You probably have many things you would prefer to do than to spend time talking or thinking about the death of a loved one. I get it. However, someone, at some point, may ask you to serve as the executor of their will. It’s easy to say yes, especially if you are close to the person asking. However, keep in mind that taking on this role is a big deal, no matter the size of the estate, and the question deserves thoughtful consideration before saying yes. Make sure you understand the role of the executor and the commitment it involves. Not everyone is cut out for this role, and you are not doing yourself or your loved one any favors if you accept it without believing you can do a good job.
The Role of the Executor Explained
Basically, the executor is the leader of the estate team, responsible for carrying out the wishes as stated in the will. Responsibilities include managing assets, handling paperwork, communicating with beneficiaries and creditors, settling debts and taxes, navigating legal processes like probate, and ensuring a smooth distribution of assets. The executor also is the go-to problem solver for any unexpected hiccups along the way.
It’s a big job and not one that you can complete quickly. In fact, nationally, it takes 16 months on average to settle an estate, according to EstateExec.com. Estates worth less than $10,000 often settle more quickly, while those worth more than five million can take more than three years. In Texas, where I practice, if the Decedent had a properly drafted Will it should only take from three to six months to complete probate. If it is a taxable estate ($12,920,000.00 in 2023), it might take longer. In that case, the executor needs to keep the estate open until a federal estate tax return is filed. However, that situation is fairly rare.
What Does the Executor of a Will Do?
The specific responsibilities of the executor are many. The commitment includes, among other things:
Executors are responsible for managing and distributing the assets of the deceased according to their will. This can involve dealing with real estate, investments, bank accounts, and personal belongings.
Debt and Creditors
Executors must identify and pay off any outstanding debts and creditors of the deceased before distributing assets to beneficiaries.
The probate process can be time-consuming and involves legal procedures to validate the will, which might include court appearances and paperwork.
Disputes among Beneficiaries
Family dynamics can lead to disagreements among beneficiaries regarding asset distribution, which can put the executor in a difficult position.
Executors must file the deceased person’s final tax return and potentially manage estate taxes. Tax laws can be complex and may require expert advice.
In some cases, assets like real estate or valuable possessions may need to be sold to cover debts or distribute assets among beneficiaries.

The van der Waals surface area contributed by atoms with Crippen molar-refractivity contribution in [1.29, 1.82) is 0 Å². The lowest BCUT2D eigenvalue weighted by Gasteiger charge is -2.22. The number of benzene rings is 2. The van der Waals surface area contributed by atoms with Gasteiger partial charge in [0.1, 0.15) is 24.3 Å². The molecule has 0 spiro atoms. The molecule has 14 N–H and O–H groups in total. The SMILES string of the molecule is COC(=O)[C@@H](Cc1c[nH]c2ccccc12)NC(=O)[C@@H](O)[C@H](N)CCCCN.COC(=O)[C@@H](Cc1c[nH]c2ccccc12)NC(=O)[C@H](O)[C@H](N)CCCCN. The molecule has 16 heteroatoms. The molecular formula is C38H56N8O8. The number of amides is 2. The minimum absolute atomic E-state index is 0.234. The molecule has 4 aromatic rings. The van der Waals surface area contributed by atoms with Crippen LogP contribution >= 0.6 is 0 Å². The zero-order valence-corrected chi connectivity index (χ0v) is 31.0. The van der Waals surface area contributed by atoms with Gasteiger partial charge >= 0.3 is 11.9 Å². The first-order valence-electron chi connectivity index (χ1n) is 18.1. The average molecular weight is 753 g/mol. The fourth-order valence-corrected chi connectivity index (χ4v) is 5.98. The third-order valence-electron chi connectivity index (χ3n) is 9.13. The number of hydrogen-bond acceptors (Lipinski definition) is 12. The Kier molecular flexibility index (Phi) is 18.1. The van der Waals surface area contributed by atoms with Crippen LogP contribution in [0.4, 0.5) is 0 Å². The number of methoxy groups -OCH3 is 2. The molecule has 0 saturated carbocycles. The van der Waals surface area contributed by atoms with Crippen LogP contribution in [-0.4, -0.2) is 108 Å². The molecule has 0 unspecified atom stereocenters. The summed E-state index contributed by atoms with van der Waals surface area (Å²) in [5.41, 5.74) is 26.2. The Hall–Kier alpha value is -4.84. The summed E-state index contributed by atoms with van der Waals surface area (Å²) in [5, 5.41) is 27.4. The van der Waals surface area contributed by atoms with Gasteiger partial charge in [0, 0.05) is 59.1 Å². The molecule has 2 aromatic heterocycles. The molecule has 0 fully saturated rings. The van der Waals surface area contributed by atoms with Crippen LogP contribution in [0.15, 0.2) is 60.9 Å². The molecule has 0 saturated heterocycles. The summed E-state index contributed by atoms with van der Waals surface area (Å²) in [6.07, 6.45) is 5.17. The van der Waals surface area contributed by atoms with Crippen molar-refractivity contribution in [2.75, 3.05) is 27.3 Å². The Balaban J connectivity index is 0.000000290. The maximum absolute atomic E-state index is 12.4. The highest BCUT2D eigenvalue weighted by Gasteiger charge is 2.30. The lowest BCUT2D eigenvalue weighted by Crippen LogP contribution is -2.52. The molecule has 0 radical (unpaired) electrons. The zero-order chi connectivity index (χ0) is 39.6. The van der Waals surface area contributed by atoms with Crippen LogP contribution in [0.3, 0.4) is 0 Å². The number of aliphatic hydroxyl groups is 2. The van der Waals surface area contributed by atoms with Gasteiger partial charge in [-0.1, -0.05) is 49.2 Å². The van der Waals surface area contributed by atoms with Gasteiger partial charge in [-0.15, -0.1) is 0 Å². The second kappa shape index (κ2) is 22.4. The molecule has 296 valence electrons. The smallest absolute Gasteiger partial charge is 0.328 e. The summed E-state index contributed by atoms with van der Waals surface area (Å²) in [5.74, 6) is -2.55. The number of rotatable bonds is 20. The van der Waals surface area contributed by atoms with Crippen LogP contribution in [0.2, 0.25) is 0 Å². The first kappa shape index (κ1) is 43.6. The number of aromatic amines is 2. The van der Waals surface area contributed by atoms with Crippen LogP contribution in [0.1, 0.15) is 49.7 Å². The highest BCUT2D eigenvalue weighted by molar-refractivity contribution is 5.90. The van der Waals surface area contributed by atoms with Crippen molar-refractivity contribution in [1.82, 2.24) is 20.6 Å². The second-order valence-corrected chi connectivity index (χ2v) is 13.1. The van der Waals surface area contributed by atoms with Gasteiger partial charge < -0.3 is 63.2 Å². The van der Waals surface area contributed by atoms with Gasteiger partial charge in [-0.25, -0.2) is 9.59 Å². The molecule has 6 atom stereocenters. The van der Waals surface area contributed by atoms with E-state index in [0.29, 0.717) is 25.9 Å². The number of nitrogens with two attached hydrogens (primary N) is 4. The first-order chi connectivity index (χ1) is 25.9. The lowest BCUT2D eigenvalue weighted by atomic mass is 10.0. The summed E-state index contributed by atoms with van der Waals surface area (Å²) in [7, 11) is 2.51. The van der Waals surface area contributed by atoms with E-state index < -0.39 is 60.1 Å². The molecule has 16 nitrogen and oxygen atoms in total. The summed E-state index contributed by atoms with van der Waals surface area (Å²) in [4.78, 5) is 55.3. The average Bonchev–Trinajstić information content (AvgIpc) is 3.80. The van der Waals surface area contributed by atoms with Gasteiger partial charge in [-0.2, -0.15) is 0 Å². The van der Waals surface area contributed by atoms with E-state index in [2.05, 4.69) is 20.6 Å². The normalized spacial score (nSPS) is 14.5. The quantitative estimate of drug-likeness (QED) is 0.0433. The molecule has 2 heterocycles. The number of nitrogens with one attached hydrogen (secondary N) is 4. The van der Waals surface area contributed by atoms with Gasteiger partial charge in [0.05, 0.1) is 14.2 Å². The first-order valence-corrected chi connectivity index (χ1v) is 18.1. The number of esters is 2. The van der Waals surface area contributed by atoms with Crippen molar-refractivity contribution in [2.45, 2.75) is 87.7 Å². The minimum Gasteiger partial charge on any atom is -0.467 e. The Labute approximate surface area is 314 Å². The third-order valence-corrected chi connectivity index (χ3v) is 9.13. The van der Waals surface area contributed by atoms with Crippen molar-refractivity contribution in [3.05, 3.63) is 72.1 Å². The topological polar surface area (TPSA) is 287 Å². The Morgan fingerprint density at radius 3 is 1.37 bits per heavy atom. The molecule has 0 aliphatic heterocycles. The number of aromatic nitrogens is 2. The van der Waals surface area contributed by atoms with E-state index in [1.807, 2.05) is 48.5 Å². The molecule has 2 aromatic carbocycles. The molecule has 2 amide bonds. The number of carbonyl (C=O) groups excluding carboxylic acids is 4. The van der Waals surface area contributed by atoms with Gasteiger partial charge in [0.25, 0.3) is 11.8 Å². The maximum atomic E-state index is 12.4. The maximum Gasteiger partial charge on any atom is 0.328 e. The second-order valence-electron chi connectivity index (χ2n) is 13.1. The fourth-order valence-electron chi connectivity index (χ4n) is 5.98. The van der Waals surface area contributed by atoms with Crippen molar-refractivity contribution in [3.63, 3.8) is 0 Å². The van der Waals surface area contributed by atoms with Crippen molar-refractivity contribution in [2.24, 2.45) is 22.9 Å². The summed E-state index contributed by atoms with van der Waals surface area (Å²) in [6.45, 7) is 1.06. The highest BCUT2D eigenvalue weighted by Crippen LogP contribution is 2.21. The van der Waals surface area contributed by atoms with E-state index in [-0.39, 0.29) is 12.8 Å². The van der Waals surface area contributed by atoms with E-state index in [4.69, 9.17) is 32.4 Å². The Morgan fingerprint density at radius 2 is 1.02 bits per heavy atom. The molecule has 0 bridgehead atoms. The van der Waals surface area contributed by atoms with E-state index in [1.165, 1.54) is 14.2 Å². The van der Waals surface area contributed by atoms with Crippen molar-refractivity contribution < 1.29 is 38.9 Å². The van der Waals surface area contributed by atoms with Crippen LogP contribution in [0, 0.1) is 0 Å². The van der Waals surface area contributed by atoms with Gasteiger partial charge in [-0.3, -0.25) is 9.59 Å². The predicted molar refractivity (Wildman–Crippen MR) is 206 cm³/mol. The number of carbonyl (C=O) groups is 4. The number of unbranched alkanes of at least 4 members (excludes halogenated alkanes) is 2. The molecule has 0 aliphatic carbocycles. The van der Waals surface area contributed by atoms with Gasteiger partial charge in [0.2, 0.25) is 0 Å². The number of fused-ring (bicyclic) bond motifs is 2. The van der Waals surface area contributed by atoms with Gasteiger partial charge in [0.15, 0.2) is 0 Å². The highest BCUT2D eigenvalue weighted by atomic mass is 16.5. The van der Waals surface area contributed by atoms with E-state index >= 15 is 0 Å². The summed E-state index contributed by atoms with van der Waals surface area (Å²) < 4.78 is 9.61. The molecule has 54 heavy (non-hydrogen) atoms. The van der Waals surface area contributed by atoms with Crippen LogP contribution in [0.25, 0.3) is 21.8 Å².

How is the Executor Chosen?
Choosing an Executor is a critical decision in estate planning, but it’s sometimes difficult to identify the right person to serve. These days, very few families have three or more generations living in the same town. Often families are scattered across the state, spread across the country, or stretched out around the world. Those with multiple children or siblings sometimes delay or avoid appointing one person in case that is perceived as showing favoritism. And then some have no close family members on whom they can depend, often called solo agers.
So, why and how people choose the executor for their will varies widely depending on individual circumstances and relationships. If someone asks you to help in this capacity, their decision likely (hopefully) hinges on factors like trustworthiness, familiarity with their wishes, organization, availability, financial literacy, and communication skills. However, that doesn’t mean you are obligated to accept. Think about the decision very carefully before you agree to serve.
Reasons You May Not Want to Accept the Role of Executor
An individual must choose the right person as the executor of their will. Hopefully, your loved one thought long at hard about the decision before they asked you. They may truly believe you are the best fit for the job. However, that doesn’t mean you have to say yes. And it’s certainly not a good idea to agree just to avoid hurt feelings. The responsibilities are too important. Here are some reasons you may not want to accept the role of executor.
Serving as an executor can be time-consuming, particularly if the estate is complex or if legal disputes arise.
Legal and Financial Responsibilities
Executors have a fiduciary duty to act in the best interests of the estate and beneficiaries, which comes with legal and financial responsibilities. Mistakes can lead to personal liability.
Dealing with a loved one’s estate shortly after their passing can be emotionally overwhelming, especially if the executor is also grieving.
If the estate is complicated, involving various types of assets, debts, or beneficiaries, managing it can be challenging, especially for individuals without legal or financial expertise.
Family conflicts might arise during the distribution of assets, potentially straining relationships among surviving family members.
Executors can be held liable for errors or mismanagement of the estate, leading to legal and financial consequences.
If the executor lives far from the deceased’s location, managing the estate’s affairs can become logistically challenging.
Lack of Knowledge
Executors might not have the necessary legal or financial knowledge to handle the tasks involved.
Taking on the role of executor can limit personal time and commitments, potentially impacting work and family life.
Carefully consider all the implications before accepting the role of executor. If you are not comfortable or equipped to handle the responsibilities, you might consider suggesting an alternative executor or seeking professional assistance. Consulting an Elder Law attorney can provide valuable guidance in such situations.